No one ignores the importance of playtests and the majority of studios integrate them into their development cycle. Traditional formats are still relevant, but two new trends are emerging: The integration of playtests very early in the development cycle and the multiplication of their formats, from the most economical to the most expensive and complex. Let's review three formats that illustrate these trends.
I set up and managed the playtest structure of the Ubisoft studio in Annecy where the multiplayer modes of Splinter Cell - Pandora Tomorrow and Chaos Theory were developed. As a game designer, I very quickly apprehended the immense effectiveness of playtests to improve the experience of the players but also to improve the work of the game designers themselves. Since that time, I have continued to follow this field and have had the opportunity to discover, through my clients' consulting assignments, three new ways to conduct playtests.
Self-confrontation - Understanding what's going on in players' minds is essential to building a good game experience. Questioning them while they're playing is not the best way to do it, because they are then focused on the action. And do it after their game session is not because the players are no longer in the context. Self-confrontational techniques, derived from analytical methods in occupational psychology, provide a better solution. Individual self-confrontation consists first of all in letting a player play but in filming his gaming experience and, if possible, the player himself. Then, the video is replayed in front of the latter and the person in charge of the session asks questions when the filmed sequence shows a hesitation, frustration or on the contrary a flash of pleasure. This playtest technique can be used right from the prototype stage and can be applied to a large number of themes to study: Gameplay, menu navigation, controls, navigation in an open world.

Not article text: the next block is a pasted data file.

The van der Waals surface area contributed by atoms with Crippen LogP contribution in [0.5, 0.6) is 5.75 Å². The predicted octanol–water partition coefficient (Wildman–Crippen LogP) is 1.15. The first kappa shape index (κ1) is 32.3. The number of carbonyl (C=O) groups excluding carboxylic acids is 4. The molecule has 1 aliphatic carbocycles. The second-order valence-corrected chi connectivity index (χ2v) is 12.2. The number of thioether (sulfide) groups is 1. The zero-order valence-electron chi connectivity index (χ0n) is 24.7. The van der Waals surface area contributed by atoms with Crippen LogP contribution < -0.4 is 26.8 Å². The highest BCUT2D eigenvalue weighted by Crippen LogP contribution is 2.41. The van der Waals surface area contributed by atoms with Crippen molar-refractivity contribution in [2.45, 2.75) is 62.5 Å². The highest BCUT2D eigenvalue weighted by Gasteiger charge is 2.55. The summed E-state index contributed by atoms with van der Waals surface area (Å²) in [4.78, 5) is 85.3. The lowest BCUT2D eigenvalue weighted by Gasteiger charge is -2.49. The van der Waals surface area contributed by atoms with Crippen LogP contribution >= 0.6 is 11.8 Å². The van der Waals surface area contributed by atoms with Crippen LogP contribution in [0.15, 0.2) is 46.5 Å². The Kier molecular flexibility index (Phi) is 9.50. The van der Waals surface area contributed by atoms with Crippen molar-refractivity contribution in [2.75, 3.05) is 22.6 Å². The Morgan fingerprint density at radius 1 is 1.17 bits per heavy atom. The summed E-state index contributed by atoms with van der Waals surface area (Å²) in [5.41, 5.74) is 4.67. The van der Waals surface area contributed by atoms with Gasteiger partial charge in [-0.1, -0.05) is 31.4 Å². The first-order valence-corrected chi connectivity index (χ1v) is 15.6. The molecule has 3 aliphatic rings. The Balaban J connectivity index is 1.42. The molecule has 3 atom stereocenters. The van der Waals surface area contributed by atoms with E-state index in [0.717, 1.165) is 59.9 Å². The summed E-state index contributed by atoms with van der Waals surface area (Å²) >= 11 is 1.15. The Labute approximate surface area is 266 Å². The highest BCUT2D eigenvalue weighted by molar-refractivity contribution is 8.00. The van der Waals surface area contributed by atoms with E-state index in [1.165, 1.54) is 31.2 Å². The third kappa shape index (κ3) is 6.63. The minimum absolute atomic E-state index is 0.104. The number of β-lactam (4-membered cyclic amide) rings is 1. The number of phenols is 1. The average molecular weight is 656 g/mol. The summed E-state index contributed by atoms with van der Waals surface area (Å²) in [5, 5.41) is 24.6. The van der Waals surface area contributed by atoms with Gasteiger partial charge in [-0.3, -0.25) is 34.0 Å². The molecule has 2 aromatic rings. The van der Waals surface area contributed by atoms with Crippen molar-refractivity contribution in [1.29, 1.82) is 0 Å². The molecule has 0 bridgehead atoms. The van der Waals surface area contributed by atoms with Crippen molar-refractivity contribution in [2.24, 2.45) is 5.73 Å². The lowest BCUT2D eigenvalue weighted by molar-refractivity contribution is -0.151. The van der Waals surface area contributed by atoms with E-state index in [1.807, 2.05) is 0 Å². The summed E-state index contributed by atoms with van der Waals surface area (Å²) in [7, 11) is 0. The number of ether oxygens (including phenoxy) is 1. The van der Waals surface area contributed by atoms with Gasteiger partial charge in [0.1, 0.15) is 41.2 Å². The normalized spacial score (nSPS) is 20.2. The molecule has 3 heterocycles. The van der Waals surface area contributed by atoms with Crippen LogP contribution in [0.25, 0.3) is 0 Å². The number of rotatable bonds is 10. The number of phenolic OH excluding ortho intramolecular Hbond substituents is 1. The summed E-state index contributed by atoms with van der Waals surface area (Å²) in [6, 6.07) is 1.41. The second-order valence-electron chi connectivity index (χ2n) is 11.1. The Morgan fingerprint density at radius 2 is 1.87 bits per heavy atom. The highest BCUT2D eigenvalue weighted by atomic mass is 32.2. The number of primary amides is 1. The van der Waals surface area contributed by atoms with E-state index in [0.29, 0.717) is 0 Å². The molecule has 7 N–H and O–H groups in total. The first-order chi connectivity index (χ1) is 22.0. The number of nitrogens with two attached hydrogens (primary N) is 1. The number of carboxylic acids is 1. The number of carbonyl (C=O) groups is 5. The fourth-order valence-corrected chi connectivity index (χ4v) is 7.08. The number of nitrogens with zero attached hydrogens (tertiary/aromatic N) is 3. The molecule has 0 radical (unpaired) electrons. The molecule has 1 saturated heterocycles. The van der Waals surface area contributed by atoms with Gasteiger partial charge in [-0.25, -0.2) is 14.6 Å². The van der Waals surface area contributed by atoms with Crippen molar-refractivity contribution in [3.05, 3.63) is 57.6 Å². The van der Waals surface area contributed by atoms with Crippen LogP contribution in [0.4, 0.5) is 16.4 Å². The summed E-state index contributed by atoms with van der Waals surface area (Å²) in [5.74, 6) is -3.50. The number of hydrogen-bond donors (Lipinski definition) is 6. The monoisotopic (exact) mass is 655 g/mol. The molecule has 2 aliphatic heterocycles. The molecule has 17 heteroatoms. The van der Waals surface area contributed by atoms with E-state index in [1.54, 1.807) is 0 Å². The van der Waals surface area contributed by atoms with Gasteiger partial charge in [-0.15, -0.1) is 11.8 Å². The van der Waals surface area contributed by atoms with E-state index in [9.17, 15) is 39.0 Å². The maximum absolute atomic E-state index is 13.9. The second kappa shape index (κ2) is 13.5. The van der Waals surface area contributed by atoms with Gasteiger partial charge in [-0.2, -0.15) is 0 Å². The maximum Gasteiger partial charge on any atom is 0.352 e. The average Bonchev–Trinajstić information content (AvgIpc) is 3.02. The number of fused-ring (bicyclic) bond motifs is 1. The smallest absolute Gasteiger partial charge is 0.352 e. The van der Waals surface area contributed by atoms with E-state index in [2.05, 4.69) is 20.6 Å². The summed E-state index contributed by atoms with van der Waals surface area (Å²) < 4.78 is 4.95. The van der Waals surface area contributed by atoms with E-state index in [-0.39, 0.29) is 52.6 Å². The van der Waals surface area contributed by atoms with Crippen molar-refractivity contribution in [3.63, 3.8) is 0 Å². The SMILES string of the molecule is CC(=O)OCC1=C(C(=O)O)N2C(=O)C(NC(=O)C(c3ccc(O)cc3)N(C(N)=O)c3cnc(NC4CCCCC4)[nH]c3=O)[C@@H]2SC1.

Cloud testing - Good playtests require ... good playtesters, players that match your target, available and in sufficient numbers. How to find them when one is a small studio? Cloud testing involves testing a game by a community of players. For a team developing a mobile game, the most economical solution is to build a community that follows its development and offer its members to test an advanced version of the game through app like Testflight (iOS) or HockeyApp (iOS and Android). But if you want to target your playtesters, sites offers this type of service: PlaytestCloud, GBTN (Global Test Network Beta), Stardust Testing, etc. They are mostly paying but they offer many advantages: profiling of the playtesters, choice of the country and of platform, follow-up of the results. Cloud testing allows small organizations to run playtest campaigns that only large studios could afford before.
Paper prototypes - The sooner you go about evaluating a game concept, the less expensive it is to correct the weak points. Let's not forget that the evaluation of a concept also covers its potential to attract players. A paper prototype makes it possible to evaluate many aspects of a concept before even writing the first line of code. It is simply a simulacrum game developed with a presentation software like Powerpoint or Keynotes. We can present to a panel of players a representation of the game experience, including the graphic style, the sound environment, the main and secondary gameplays, navigation and menus. Of course, a paper prototype is not suitable for all genres and its degree of interactivity is low, but it allows to test the attractiveness of a concept for a very limited budget and in a few weeks. Zynga used this format to test concepts and I personally developed one for a client. The feedback from the playtesters was very useful for correcting several aspects of the design.
My previous blog entries:
Quantitative design - How to define XP thresholds? FEATURED BLOG
Creative director & game designer, freelance
24+ years of experience serving studios and publishers
Picture credit: Urupong